Me two penneth
Those same statistics apply to the pro/anti-speed lobbies and prove nothing in terms of speed to accident ratio's.
The true problem with our roads is so damned complicated that the arguments run on for years and in the meantime the governments carry on with legislation that screws us all over, whilst we are arguing. i.e. Tax increases!
Firstly, the speed limits are all wrong. Many haven't been reviewed in years. Many take accidents instead of common sense to be altered (how many places have a 2 mile or less stretch of 30 limit road sandwiched between 60 limits?). When are sensible limits going to be applied to the conditions, rather than 'national speed limits'?
Actually the latter is one of the funniest points (and I don't mean ha, ha) of this whole argument. How many people actually know what the national limits are? How many actually know what the white circle & black stripe sign actually means? I've driven along national speed limit dual carriageways before now with rafts of people driving at 50, who give me dirty looks as I pass them at 70. I once did a straw poll in our office and I think 5 out of 20 people thought the NSL was 50 mph!
When I refer to sensible limits, I don't mean increasing them all. I mean applying sensible limits according to the roads location, conditions etc. not simply it's type. All housing estates should be 25mph MAX regardless of location, and be policed to stop the Evo/Impreza/Saxo brigade storming around them (and getting rid of their illegal exhausts too). Likewise mororways should be maxed according to their location, length/width, density of junctions etc. There are stretches of the M1, M6, M5 that could safely take a 90 or possibly even 100mph limit, and there are stretches of the M25 or M42 that should never have a limit higher than 60. What about day/night variable limits?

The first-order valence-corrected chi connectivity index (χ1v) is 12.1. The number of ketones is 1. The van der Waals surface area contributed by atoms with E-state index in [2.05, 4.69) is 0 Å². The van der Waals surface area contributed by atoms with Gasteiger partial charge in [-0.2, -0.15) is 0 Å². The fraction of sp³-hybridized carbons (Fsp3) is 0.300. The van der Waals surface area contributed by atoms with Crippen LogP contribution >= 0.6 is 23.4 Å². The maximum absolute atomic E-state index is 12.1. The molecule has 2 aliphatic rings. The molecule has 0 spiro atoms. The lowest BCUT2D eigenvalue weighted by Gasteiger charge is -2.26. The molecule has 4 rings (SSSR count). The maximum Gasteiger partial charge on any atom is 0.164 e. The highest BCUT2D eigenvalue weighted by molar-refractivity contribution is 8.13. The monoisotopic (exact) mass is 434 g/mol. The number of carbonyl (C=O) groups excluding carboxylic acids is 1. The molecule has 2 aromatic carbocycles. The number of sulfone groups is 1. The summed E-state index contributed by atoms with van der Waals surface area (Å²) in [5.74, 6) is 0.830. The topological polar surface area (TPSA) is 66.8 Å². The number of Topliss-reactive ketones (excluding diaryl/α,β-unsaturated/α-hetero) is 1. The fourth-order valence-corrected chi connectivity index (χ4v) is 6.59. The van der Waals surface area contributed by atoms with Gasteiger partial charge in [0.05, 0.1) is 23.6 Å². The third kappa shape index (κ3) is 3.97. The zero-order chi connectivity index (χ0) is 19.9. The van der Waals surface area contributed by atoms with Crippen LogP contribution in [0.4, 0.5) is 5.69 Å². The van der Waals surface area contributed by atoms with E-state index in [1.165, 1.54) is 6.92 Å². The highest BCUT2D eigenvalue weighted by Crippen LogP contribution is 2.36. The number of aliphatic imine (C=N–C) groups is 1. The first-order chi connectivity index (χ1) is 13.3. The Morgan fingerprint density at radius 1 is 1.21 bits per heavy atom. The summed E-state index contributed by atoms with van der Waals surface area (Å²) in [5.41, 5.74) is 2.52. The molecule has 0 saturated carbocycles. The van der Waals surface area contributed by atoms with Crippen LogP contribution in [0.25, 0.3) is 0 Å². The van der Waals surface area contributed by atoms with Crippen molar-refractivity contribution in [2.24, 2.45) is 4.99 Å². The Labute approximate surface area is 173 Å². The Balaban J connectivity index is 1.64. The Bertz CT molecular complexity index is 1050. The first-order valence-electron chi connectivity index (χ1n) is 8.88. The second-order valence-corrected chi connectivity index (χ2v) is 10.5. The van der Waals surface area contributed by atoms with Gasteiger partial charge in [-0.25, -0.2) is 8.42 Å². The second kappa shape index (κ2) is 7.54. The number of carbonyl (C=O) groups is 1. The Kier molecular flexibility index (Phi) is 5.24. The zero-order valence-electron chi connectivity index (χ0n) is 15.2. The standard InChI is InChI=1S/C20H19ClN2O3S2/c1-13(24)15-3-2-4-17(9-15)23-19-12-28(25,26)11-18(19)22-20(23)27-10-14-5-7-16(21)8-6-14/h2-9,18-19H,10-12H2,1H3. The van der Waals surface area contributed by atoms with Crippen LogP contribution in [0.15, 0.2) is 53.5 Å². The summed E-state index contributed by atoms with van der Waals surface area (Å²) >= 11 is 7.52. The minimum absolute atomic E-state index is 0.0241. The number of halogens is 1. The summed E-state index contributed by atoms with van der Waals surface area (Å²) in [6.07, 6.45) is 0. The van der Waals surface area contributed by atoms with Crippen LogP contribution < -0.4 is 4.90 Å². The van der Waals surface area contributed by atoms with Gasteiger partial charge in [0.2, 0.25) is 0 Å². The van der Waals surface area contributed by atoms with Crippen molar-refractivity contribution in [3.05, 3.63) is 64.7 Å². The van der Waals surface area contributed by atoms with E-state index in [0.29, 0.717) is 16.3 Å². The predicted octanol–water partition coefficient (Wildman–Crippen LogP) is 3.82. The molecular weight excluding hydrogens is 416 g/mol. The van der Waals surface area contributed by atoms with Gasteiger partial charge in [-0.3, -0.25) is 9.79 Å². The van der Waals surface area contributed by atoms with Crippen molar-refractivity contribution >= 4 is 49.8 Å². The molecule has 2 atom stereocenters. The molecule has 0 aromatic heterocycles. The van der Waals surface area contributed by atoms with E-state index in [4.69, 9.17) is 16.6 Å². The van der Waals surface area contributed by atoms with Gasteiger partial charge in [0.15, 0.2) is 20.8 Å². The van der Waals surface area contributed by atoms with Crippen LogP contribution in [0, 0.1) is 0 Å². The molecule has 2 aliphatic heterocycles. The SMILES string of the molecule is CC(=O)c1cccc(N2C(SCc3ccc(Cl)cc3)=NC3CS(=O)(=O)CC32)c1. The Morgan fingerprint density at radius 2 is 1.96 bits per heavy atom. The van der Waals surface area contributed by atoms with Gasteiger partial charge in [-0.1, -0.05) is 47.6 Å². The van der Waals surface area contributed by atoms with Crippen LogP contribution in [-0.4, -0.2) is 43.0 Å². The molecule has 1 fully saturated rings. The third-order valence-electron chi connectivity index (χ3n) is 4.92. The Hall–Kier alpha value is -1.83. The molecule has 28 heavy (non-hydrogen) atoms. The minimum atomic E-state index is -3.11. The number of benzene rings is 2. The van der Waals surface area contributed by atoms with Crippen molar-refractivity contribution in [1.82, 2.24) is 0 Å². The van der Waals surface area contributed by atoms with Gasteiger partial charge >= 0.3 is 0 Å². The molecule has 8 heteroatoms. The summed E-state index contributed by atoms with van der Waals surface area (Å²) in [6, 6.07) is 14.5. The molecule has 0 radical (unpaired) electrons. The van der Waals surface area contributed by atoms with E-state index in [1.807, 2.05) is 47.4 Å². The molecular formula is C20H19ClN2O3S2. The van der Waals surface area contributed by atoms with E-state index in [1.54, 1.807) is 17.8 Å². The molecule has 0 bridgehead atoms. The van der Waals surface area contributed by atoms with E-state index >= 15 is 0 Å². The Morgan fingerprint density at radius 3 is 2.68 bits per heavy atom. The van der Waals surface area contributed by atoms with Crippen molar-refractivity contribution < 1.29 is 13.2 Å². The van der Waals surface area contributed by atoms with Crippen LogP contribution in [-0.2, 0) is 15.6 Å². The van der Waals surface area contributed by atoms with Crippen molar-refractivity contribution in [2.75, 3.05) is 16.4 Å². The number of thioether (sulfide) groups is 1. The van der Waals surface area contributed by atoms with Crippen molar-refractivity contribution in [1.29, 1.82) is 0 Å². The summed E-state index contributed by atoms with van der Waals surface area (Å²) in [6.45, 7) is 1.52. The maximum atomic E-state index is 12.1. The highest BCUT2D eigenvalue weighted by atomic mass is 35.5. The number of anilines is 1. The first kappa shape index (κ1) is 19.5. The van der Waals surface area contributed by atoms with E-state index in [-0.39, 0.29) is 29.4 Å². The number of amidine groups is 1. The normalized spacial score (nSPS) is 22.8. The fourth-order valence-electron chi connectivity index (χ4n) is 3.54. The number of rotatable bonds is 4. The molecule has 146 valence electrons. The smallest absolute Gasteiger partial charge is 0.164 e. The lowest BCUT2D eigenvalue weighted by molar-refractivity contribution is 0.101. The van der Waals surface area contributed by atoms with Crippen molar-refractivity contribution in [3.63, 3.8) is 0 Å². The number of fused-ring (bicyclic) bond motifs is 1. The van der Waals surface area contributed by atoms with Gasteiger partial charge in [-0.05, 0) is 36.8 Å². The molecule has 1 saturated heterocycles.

I used to use the M42 every day and to be frank, once they'd put the new variable limits in, it flowed much better at a constant 50 than it ever did without them.
Secondly, the cameras (as stated by others) don't improve safety and prevent accidents in and of themselves, because the quality of driving is irrelevant. They only improve the number of fatalities because the accidents still happen but at lower speeds. They are a cash cow first and foremost. There are cameras near me in a 30 zone that rarely gets an accident, but is a main route into and out of town. Yet on a 40 stretch nearby, where there have been multiple accidents, there are no cameras.
I have no problem with cameras in roadworks as they do work (providing the reduced speed limit is reasonable - why are some motorway roadworks under virtually identical conditions given different speed limits?). But static camera's should be replaced with proper policing. Camera's are reactive and capture an offence already committed. Police often prevent bad behaviours simply with their presence. And cameras never catch dangerous driving that doesn't include speed, such as tailgating, changing lanes without warning, drivers not allowing traffic to merge/bombing up the outside lane and cutting in late at roadworks etc.
Last thing I'll add is a couple of questions? Why aren't all modern cars fitted with indicators? And why are some people incapable of realising it's not always foggy?